Do you know evaporative cooling and how does it work?

Evaporative cooling, otherwise known as adiabatic cooling, works on the principle of water evaporation through which the air is cooled down to a comfo

evaporative cooling

History of evaporative cooling

Since the early days of human civilization, evaporative cooling has been used to cool down living environments. Egyptian murals have been found, dating as far back as the year 2500 BC, that depict how porous clay vessels filled with water were placed beneath an air inlet to provide some cooling when the air passed through them. They could not have made use of electric fans or other modern techniques, but elements of evaporative cooling were implemented in the design and architecture of their housing, to provide a form of climate control. Besides that, evaporative cooling using wet rags in combination with a wind tower (wind catcher) is a traditional Iranian architectural element to provide cooling in buildings.

Evaporative cooling Egypt

 

Evaporative cooling system: how does it work

In an evaporative cooling system, hot outside air is forced through wet cooling pads by means of a motor-driven fan. The cooling pads are moistened continuously by a water pump that delivers water to the cooling pads. The cooled down air is then blown into the building. The outcoming air can then be cooled down between 60 and 90 % of the wet-bulb depending on the effectiveness of the evaporative media. The outcoming air is cooled down 10 to 15 °C but contains a high amount of humidity. Therefore direct evaporative cooling is not recommended for cooling in work and living environments. 

Two-stage evaporative cooling, on the other hand,  produces efficiencies up to 114% of the wet bulb, resulting in temperatures up to 7 °C lower, and due to the lower temperature, it contains 60% less humidity than direct evaporative cooling processes.

Direct vs Indirect cooling - 35C, 30%-1

The graphic shows an example of a one-stage evaporative cooling process vs a two-stage evaporative cooling process with outdoor air at 35 ‎°C and 30% relative humidity. We can see that a one-stage evaporative cooling process produces indoor air with a higher humidity content than a two-stage evaporative cooling process (~80% vs ~69%). Furthermore, the wet-bulb efficiency of a one-stage evaporative cooling process is lower than a two-stage evaporative cooling process (85% vs 114%). Finally, the required airflow to achieve the same indoor temperature of 25 ‎°C at the same heat load (11 kW) is more than 3 times higher in case of a one-stage evaporative cooling process (20 960 m3 /h vs 6000 m3 /h). This implies that the moisture production of a one-stage evaporative cooling process is more than 5 times higher (118 L/h vs 22 L/h).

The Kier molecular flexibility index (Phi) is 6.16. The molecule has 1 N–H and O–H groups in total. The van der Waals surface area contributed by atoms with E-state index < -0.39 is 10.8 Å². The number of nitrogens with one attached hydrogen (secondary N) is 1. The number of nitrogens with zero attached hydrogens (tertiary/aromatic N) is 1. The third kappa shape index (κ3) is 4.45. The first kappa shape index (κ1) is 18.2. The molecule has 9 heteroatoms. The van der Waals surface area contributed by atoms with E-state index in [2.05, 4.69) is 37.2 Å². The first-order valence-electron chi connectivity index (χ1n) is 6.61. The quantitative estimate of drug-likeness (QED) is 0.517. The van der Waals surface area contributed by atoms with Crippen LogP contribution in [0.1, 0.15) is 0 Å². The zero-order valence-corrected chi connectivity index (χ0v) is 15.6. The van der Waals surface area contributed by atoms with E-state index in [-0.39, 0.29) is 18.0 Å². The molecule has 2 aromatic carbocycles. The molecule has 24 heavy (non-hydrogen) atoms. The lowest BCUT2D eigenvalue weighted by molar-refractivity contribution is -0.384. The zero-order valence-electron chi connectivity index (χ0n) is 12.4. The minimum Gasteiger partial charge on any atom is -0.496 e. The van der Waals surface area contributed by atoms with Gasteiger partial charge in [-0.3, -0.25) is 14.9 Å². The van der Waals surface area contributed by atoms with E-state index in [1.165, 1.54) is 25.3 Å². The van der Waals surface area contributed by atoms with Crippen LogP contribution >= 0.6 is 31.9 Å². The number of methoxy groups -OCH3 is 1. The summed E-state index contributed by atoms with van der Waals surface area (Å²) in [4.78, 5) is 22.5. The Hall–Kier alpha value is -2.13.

How does evaporative cooling work?

Evaporative cooling, otherwise known as adiabatic cooling, works on the principle of water evaporation through which the air is cooled down to a comfortable temperature.

It is a cooling and ventilation technique that uses water as its refrigerant.

During the evaporative cooling process, water is evaporated in a stream of air and passes from a liquid to a gas. This transition requires energy, which is extracted from the air in the form of heat. As a result of this process, the air is cooled down. 

This evaporative cooling process can be applied in several ways: 

 

For a clear overview of what these different methods entail, check out our page about ‘two stage evaporative cooling’.


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IKARA: Do you know evaporative cooling and how does it work?
Do you know evaporative cooling and how does it work?
Evaporative cooling, otherwise known as adiabatic cooling, works on the principle of water evaporation through which the air is cooled down to a comfo
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